EPISODE 195 | LSR Podcast

Raise Your Hand If You Play Fantasy Football | Sports Betting News Today


27 min
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Raise Your Hand If You Play Fantasy Football | Sports Betting News Today | LSR Podcast 195

A new study sheds light on how many young people participate in some kind of gaming activity, and it should be read closely to understand what it means. Plus, Fanatics pulls a marketing offer, new info about a DraftKings account hack, and why Minnesota sports betting legislation failed.

Full transcript

Matt Brown (00:09):

Hello and welcome to episode number 195 of the LSR Podcast. My name is Matt Brown, joined each and every week by the brightest minds in all of the gaming industry. With me, I have two at the very top of the food chain. It is Dustin Gouker; it’s Adam Candee. You can follow them on Twitter for free, and you should. Just smash the button for @DustinGouker, @AdamCandee, two E’s, no Y. And if you hate yourself, you can follow me @MattBrownM2.


We will talk about what went on in Minnesota, we’ll talk about some Fanatics stuff, maybe some little hacking of some accounts. But let’s kick things off here with what’s going on with a study coming out of the NCAA.

How many young people participate in some kind of gaming activity?

Dustin Gouker (00:48):

Yeah, so interesting we saw the NCAA move really recently to try to combat what’s going on around sports betting just in the recent weeks and saying, “We’re taking this seriously.” Obviously in the wake of, we’ve seen with Alabama baseball, the Iowa and Iowa State student athletes who have been caught up in something that we’re still learning more about. But the study is about college betting habits. Now, this is not student athletes specifically. This is that, which — I’m going to start with this. That’s the more interesting one that I want to see that’s coming apparently later in the fall, according to the NCAA. So this is just betting habits by all students. There’s a study done of some 3,000 students across the country. I got to say the top level, I guess I wasn’t real shocked.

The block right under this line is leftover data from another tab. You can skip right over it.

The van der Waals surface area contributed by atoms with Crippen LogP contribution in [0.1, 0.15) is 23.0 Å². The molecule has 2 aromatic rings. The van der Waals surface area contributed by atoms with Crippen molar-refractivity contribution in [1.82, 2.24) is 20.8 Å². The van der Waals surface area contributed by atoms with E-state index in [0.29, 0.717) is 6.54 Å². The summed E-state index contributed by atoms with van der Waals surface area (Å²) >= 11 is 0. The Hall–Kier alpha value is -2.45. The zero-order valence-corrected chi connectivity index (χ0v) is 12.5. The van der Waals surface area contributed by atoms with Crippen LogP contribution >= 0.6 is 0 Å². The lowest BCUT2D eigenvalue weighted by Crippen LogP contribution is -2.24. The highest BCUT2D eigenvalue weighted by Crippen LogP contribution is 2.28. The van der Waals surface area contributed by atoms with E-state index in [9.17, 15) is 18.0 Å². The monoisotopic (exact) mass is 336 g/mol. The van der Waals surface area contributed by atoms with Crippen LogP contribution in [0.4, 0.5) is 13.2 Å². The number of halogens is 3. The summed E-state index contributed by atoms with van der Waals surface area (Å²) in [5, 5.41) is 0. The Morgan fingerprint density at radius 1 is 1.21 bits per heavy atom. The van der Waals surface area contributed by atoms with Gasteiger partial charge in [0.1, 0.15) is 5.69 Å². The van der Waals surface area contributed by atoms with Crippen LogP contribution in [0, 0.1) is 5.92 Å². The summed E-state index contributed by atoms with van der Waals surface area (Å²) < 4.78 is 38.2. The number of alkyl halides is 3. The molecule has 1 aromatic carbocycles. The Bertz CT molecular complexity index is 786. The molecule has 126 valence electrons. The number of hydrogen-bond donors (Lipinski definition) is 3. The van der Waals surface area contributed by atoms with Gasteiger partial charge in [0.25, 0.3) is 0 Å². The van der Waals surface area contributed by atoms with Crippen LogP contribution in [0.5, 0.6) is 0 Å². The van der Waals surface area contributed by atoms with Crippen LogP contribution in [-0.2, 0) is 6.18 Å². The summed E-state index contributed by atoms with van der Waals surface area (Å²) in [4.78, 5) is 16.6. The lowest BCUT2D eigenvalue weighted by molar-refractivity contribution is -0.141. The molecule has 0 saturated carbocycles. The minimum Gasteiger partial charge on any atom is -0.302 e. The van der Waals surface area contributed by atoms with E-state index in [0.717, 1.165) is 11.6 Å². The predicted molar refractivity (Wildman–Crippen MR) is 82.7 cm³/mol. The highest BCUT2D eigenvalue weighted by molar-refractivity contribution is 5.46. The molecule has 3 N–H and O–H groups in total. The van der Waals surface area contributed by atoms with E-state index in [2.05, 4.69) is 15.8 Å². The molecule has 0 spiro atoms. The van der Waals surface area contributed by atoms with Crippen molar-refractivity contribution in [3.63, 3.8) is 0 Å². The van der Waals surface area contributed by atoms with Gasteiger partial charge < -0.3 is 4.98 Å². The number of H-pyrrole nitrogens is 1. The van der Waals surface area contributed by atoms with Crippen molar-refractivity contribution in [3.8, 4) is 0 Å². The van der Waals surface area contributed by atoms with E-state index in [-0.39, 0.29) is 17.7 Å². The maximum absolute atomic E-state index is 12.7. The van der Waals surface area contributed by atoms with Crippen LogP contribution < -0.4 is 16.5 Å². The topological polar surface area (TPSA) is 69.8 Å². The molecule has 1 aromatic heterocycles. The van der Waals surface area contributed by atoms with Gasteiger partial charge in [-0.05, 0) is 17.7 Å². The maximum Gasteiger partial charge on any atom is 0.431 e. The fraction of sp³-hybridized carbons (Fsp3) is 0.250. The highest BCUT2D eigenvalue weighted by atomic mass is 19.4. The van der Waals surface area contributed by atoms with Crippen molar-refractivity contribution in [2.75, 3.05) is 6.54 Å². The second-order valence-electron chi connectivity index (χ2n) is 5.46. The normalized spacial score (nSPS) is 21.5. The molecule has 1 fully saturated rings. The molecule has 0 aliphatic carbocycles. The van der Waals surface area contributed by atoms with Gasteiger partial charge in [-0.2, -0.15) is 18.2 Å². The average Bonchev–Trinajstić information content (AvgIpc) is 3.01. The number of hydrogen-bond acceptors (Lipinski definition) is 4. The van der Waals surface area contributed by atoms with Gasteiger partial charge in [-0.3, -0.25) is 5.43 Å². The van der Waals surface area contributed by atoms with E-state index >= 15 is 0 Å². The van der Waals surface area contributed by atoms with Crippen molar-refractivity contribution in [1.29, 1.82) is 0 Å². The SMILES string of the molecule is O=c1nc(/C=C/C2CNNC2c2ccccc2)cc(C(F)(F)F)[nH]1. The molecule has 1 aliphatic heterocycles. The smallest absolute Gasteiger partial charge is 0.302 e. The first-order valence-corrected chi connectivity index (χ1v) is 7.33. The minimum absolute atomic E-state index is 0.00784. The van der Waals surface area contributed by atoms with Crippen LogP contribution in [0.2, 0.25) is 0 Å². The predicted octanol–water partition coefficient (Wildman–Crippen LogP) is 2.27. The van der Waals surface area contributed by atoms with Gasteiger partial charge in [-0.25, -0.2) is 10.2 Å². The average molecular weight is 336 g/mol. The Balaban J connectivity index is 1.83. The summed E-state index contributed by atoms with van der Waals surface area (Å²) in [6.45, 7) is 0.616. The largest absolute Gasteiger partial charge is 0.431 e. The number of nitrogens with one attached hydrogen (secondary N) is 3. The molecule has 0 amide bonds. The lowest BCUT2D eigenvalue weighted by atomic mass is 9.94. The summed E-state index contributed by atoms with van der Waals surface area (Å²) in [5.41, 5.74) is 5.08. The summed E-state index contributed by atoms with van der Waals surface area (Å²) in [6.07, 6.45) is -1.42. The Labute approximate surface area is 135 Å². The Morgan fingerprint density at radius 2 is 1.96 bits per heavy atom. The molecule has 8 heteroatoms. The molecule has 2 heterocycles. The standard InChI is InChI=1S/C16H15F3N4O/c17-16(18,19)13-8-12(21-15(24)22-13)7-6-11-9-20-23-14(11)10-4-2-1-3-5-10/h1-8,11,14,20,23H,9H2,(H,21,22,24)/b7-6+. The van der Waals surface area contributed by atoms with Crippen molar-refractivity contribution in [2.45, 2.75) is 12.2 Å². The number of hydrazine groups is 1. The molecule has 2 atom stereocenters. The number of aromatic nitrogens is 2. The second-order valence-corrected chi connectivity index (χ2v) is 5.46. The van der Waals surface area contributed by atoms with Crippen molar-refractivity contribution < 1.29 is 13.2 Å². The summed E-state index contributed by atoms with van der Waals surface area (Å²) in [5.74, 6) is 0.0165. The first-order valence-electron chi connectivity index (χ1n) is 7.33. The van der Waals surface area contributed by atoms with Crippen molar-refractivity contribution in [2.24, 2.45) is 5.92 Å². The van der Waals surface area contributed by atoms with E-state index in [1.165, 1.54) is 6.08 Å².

It says that 67% of people on campuses 18 to 22 are betting on something. And this cast a very wide net. It says anything with fantasy sports is included with this. So, that obviously opens up a lot to DFS, traditional fantasy that’s played for money, all of that. But from the top level, I wasn’t surprised. I don’t know about you guys, but I was gambling in high school. I was playing poker with my buddies. I was certainly betting on sports once in a while. Certainly betting on sports at college as well. I guess maybe 67% even seems high to me. But I mean, for casting as wide a net as they said we are, it’s, I mean, I guess I can believe it. It still sounds a little high to me.


So, from that standpoint, yes, there’s a problem with betting on college campuses, but this is, again, and I’m talking about the 1990s when I was in school, and this is before really the internet was taking tons of bets and things like that, fantasy …


But all this is going on, and so we now have at least a snapshot of what’s going on. One of the more interesting pieces of data in this, though, that’s going to go underreported is that the number of people betting on college campuses that are between states where sports betting is legal and states where sports betting is not legal, basically the same. So if people start trotting out this NCAA study saying legal sports betting is a problem, got data right here that tells us, oh, people are betting and using whatever the NCAA’s direct definition of gambling here is. It doesn’t change whether sports betting has been legalized in that state or not, which we would expect because, 18 to 20, we’re not going to see people being able to bet because know your customer protocols aren’t going to let those people bet at legal and regulated sportsbooks.


What it does say is people are betting on fantasy sports. People 18 to 20 and certainly over that are going to be betting offshore. And that there’s certainly, I think, local bookmakers, I have one little good story. My wife and I got married about five years ago, the pastor there, I didn’t even know this, but he knew we were in the gambling industry. And he started off his talking about at the beginning of our sermon for our wedding, talk about, oh, I was the bookie for my high school, by the way, in LA. So none of this really surprised me. Yes, college kids like to bet there. There’s the top level. I guess what’s going to be interesting to see is what comes after that and what we learn about that. And again, I’m waiting for the student athlete study. That’ll be far more interesting to see what kind of penetration there is there, and the attitudes there.